Is this because everyone is still mad at Al. I can't speak for others, but I'm guessing not. I think that unfortunately his comment has made him the defacto poster boy for the subscription model. You're right about Al... he's a really nice guy. Anyone who has spent time around him knows that. I just think that this has become a case of "killing the messenger" so to speak...

Mitch Ives
Insight Productions Corp.

"Criticism may not be agreeable, but it is necessary. It fulfills the same function as pain in the human body. It calls attention to an unhealthy state of things." - Winston Churchill


Return to posts index

Steve Connor
Re: The New Adobe
on Apr 8, 2014 at 7:25:06 am

[Franz Bieberkopf] "".... if you don't want to buy our products, just don't buy them. And, you know, SHUT UP."
April 2014, Al Mooney, Product Manager for Adobe Premiere Pro
https://twitter.com/al_mooney/status/453033347837485057
"


I guess Aindreas finally got to him

Steve Connor

Class Bully


Return to posts index

Aindreas Gallagher
Re: The New Adobe
on Apr 8, 2014 at 11:28:23 am

yes. my verbose diatribes on rentier capitalism and the working man doubtless had a big impact on him alright.

http://vimeo.com/user1590967/videos http://www.ogallchoir.net promo producer/editor.grading/motion graphics


Return to posts index

David Cherniack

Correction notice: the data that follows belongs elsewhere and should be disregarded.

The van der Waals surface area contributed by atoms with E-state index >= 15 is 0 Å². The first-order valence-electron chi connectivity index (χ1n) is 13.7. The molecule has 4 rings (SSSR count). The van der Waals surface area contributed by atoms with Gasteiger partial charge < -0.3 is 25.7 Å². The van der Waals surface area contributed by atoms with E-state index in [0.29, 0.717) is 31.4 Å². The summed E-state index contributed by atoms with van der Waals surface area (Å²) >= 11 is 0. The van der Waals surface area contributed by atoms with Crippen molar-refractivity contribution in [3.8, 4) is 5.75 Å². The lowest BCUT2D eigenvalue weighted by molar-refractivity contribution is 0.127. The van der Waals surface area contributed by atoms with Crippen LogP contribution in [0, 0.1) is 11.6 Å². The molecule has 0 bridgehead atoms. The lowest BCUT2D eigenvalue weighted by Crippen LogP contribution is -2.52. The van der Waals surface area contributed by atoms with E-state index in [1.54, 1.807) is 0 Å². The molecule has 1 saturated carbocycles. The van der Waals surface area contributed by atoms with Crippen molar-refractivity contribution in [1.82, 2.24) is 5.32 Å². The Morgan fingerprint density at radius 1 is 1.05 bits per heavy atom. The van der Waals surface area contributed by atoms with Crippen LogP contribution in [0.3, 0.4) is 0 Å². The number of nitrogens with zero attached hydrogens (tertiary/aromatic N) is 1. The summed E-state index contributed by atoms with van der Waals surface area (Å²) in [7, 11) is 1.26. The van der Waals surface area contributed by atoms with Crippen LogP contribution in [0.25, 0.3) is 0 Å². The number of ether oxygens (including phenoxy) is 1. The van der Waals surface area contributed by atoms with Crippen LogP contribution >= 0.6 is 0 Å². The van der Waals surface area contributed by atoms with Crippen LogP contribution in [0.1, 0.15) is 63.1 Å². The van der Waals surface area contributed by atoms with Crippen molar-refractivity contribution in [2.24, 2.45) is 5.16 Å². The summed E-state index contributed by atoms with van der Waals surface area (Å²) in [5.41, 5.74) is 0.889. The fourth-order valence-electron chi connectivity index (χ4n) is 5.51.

Re: The New Adobe
on Apr 8, 2014 at 11:57:09 am

[Steve Connor] "I guess Aindreas finally got to him"

More than likely it was all the dickheads on the NAB floor who were loudly venting their fury at a product manager who had no part in the subscription decision. Undoubtedly the best product manager the Adobe video apps have ever had.

Though you're joking about it I feel obliged to point out that Aindreas is not a dickhead. Though the "or not" forums seem to bring out the dickhead in some people, I've never felt he's gone beyond gleeful skewering to the point of impolite churlishness.

Personally, I wish the subscription model had a little more flexibility, if only to calm the dickheads so they could return to nursing their fetishes quietly.

David
http://AllinOneFilms.com


Return to posts index

Paul Neumann
Re: The New Adobe
on Apr 8, 2014 at 1:08:02 pm

I have a nursing fetish. Oops! Wrong forum. Carry on.


Return to posts index

David Cherniack
Re: The New Adobe
on Apr 8, 2014 at 1:15:43 pm

[Paul Neumann] "I have a nursing fetish. Oops! Wrong forum. Carry on"

Yes. Best to head on over to the hospital cafeterias forum.

David
http://AllinOneFilms.com


Return to posts index

Tim Wilson
Re: The New Adobe
on Apr 8, 2014 at 7:19:33 pm

[David Cherniack] "Best to head on over to the hospital cafeterias forum."

I believe that you mean the "Hospital Cafeteria Or Not" forum.


Return to posts index

David Cherniack
Re: The New Adobe
on Apr 8, 2014 at 7:58:10 pm

[Tim Wilson] "I believe that you mean the "Hospital Cafeteria Or Not" forum."

Dear me. Things change around here too fast to keep up.

David
http://AllinOneFilms.com


Return to posts index

Aindreas Gallagher
Re: The New Adobe
on Apr 8, 2014 at 9:45:45 pm

[David Cherniack] "Undoubtedly the best product manager the Adobe video apps have ever had."

you'd thump the table for that. look at what we all got. i took a swipe at him on the other place over the tweet and I rather regret it. hard not to think he is a lot responsible for willing a top flight edit system in the FCP mold into being for the people who were begging him for it. some gift. when you watch him on stuff, he seems to bleed the product.